Taylor: When long-vanished memories come flying back

How does a chemical reaction produce conscious thought? How can stored memories metamorphose themselves into an entirely new thought?

The human mind is an amazing thing. I read articles in popular scientific journals about how the mind works. Aside from learning the names of different parts of the brain—about as useful as studying ancient alchemy—I’m no wiser.

I know that memory is stored chemically in the interactions between neurons. But how is it stored? How does a chemical reaction produce conscious thought? How can stored memories, which are, after all, simply observed data, somehow metamorphose themselves into an entirely new thought?

Beats me.

But sometimes I can almost feel those neurons and synapses working inside my skull.

Joan and I took a trip down memory lane last month. We went back to Ainsworth Hot Springs, on the western shore of Kootenay Lake. For 10 years, Joan’s parents owned a motel there. We visited whenever we could, and got to know some local people.

But we haven’t been back to Ainsworth in 20 years.

As we drove along the lake, we passed a small white house nestled against the shore.

“What was her name?” Joan asked, searching her memory.

A name popped into my mind. I have no idea where it came from. “Chris,” I said.

A bit further down the road, Joan added, “Yes. Lind. Her husband?”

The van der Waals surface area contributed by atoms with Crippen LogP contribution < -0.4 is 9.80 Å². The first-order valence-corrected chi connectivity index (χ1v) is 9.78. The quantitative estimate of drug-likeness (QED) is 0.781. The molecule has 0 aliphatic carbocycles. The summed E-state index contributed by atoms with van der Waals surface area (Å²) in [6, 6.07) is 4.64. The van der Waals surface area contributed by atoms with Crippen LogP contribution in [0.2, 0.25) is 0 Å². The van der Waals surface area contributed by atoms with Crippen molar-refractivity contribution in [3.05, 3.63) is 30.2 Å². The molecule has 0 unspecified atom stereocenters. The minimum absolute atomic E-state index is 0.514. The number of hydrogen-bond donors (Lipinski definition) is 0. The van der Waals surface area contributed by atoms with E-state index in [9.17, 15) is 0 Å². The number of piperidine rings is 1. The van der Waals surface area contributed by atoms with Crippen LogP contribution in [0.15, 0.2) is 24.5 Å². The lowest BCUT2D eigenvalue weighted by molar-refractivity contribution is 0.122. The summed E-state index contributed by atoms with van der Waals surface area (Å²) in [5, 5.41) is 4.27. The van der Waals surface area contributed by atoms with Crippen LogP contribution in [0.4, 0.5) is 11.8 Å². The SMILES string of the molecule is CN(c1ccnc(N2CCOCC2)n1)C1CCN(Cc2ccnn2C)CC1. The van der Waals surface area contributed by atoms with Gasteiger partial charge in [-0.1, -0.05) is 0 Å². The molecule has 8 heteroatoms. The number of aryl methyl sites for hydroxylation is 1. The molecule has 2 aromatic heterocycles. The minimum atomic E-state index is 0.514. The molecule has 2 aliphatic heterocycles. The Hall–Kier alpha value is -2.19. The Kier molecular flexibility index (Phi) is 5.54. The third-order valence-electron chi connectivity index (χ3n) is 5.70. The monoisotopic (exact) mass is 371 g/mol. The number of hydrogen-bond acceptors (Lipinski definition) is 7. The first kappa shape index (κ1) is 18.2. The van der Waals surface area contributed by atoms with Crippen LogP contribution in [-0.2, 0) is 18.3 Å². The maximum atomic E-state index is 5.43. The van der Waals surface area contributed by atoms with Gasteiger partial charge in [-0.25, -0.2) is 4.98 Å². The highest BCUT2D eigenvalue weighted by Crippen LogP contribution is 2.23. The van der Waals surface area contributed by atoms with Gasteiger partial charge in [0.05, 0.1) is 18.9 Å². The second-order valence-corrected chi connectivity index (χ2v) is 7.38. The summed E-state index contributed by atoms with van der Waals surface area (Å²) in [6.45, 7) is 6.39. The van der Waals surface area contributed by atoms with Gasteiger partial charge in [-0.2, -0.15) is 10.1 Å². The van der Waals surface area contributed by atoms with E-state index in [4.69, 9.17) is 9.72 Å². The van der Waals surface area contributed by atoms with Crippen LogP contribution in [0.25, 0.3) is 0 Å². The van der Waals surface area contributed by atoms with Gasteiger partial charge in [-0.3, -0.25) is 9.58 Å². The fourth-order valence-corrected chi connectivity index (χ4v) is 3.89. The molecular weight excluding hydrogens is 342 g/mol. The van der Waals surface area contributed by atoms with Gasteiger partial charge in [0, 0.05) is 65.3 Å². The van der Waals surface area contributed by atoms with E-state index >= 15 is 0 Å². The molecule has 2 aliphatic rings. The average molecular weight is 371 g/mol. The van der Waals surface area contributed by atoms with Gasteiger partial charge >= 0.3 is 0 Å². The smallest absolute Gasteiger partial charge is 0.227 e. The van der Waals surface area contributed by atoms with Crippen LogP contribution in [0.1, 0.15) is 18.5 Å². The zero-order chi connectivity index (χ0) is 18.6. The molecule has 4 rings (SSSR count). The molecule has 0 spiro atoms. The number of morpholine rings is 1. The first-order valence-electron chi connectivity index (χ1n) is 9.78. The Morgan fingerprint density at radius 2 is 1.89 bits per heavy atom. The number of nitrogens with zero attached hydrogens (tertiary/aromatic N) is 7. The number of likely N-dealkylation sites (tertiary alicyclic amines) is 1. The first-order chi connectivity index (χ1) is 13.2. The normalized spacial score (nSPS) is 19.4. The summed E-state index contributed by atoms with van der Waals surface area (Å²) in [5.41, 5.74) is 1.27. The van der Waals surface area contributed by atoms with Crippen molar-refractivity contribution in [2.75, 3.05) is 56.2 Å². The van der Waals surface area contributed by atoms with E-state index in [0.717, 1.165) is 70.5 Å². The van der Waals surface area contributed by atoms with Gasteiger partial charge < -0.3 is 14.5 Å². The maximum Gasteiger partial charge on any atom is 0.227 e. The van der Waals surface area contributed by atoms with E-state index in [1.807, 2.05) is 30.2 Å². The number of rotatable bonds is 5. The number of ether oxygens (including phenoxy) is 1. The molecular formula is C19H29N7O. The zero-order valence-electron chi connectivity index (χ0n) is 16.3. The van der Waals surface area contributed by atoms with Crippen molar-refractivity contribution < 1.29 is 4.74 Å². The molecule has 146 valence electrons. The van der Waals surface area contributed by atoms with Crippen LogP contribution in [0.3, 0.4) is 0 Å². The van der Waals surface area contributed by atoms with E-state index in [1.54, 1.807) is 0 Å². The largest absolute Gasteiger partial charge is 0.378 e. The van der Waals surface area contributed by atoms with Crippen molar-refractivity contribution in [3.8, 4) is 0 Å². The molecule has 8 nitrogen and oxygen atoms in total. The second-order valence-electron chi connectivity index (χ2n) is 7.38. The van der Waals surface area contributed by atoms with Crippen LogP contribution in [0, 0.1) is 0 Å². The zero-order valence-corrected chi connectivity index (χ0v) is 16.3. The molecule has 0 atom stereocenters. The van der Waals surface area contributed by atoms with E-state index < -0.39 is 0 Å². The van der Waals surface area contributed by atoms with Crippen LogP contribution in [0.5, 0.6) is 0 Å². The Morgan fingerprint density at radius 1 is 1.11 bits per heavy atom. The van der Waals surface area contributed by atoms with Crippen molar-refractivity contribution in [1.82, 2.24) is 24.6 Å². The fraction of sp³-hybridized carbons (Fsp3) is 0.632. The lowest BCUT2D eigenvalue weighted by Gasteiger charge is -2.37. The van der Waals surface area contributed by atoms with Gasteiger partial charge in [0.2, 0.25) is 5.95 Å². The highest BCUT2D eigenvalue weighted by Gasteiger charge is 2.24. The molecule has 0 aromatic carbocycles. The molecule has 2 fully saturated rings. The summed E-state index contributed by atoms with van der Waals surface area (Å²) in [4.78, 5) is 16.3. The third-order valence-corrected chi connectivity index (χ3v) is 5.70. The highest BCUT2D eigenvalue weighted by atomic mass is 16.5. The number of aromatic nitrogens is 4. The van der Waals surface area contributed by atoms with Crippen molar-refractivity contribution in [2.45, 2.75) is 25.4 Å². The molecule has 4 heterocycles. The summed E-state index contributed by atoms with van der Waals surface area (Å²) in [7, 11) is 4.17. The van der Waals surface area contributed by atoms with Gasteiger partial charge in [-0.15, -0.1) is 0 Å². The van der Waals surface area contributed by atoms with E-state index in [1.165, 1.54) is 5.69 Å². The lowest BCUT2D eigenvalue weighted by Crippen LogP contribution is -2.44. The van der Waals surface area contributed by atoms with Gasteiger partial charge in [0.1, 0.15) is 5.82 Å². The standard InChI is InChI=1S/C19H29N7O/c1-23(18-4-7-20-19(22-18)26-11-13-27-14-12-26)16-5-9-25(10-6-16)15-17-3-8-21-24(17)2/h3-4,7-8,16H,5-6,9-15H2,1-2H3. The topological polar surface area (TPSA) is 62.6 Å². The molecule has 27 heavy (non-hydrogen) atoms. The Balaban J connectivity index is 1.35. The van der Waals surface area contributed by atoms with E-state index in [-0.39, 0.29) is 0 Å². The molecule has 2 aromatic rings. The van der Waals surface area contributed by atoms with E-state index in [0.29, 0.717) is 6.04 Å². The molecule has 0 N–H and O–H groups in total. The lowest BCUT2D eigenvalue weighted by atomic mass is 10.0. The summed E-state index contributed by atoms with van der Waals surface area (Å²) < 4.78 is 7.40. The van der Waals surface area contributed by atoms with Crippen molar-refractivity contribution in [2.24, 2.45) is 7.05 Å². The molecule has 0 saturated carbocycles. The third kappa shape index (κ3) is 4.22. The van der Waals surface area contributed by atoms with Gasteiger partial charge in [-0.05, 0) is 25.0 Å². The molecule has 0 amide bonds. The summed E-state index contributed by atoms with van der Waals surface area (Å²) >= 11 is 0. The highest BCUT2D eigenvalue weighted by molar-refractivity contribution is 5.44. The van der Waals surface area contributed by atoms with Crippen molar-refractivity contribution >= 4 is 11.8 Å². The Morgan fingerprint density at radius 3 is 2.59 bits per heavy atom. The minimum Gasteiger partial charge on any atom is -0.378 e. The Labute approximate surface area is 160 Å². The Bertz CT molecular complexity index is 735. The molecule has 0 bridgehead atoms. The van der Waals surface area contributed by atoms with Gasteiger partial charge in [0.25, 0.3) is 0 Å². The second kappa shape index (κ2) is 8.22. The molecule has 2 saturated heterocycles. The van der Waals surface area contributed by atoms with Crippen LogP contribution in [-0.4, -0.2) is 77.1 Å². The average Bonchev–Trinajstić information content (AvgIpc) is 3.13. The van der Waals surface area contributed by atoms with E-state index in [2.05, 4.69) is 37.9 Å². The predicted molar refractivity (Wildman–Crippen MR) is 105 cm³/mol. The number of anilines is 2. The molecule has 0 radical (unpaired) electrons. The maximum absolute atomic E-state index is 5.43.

I could sense millions of neurons flailing around for connections they hadn’t made in decades. A couple of them touched.

“Charlie,” I said.

It kept happening for three days. A word from our waitress, a view from the window, a roof among the trees. Suddenly, tiny billiard balls began ricocheting around inside my head.

Some of them stuck together and a memory came back. Of someone’s name. Of something someone did. Or of what we ourselves had done, once upon a time.

The process gives Random Access Memory a whole new meaning.

My friend and mentor Eric McLuhan once defined memory as an act of creative imagination. Rather than exhuming whole memories, his aphorism suggests, we re-invent them.

Any courtroom cross-examination will reveal that we don’t really remember much of what we call memory. We recall some basic facts. We embroider those recollections with details. Some details turn out to be real; others have the sheen of fantasy.

Certainly, we revise and edit our memories. A longitudinal study of the same group of men, over a 40-year period, documented the ways they amended their memories to match their evolving perceptions of themselves. Some edited their stories to make themselves look better; others recast their narratives to put themselves less at fault.

It even happened in the Bible. If Mark’s gospel derives mainly from Peter, as scholars claim, then Peter clearly remembered mostly what a klutz he had been. Paul, on the other hand, made sure we knew that he had been right, all along, even when he wasn’t.

But you can’t invent a name. It’s either right or it’s wrong. Where does it come from? Where does it go when it disappears forever?

Which leads, of course, to the fear of all aging persons—if my memories go, do I go with them?

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